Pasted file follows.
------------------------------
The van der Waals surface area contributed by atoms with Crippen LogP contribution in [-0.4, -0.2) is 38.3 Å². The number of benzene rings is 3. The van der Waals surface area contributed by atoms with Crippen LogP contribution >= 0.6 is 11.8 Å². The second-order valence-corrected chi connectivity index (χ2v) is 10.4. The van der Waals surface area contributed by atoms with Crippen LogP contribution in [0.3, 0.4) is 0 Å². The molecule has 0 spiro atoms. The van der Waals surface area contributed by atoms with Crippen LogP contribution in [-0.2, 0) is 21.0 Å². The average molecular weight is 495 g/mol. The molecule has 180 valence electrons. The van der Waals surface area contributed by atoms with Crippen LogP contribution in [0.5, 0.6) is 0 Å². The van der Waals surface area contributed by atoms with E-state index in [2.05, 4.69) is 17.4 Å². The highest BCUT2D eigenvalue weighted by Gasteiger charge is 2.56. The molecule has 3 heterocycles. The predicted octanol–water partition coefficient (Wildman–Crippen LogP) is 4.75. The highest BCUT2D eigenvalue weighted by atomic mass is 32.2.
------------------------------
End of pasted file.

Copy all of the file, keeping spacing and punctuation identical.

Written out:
The van der Waals surface area contributed by atoms with Crippen LogP contribution in [-0.4, -0.2) is 38.3 Å². The number of benzene rings is 3. The van der Waals surface area contributed by atoms with Crippen LogP contribution >= 0.6 is 11.8 Å². The second-order valence-corrected chi connectivity index (χ2v) is 10.4. The van der Waals surface area contributed by atoms with Crippen LogP contribution in [0.3, 0.4) is 0 Å². The molecule has 0 spiro atoms. The van der Waals surface area contributed by atoms with Crippen LogP contribution in [-0.2, 0) is 21.0 Å². The average molecular weight is 495 g/mol. The molecule has 180 valence electrons. The van der Waals surface area contributed by atoms with Crippen LogP contribution in [0.5, 0.6) is 0 Å². The van der Waals surface area contributed by atoms with E-state index in [2.05, 4.69) is 17.4 Å². The highest BCUT2D eigenvalue weighted by Gasteiger charge is 2.56. The molecule has 3 heterocycles. The predicted octanol–water partition coefficient (Wildman–Crippen LogP) is 4.75. The highest BCUT2D eigenvalue weighted by atomic mass is 32.2.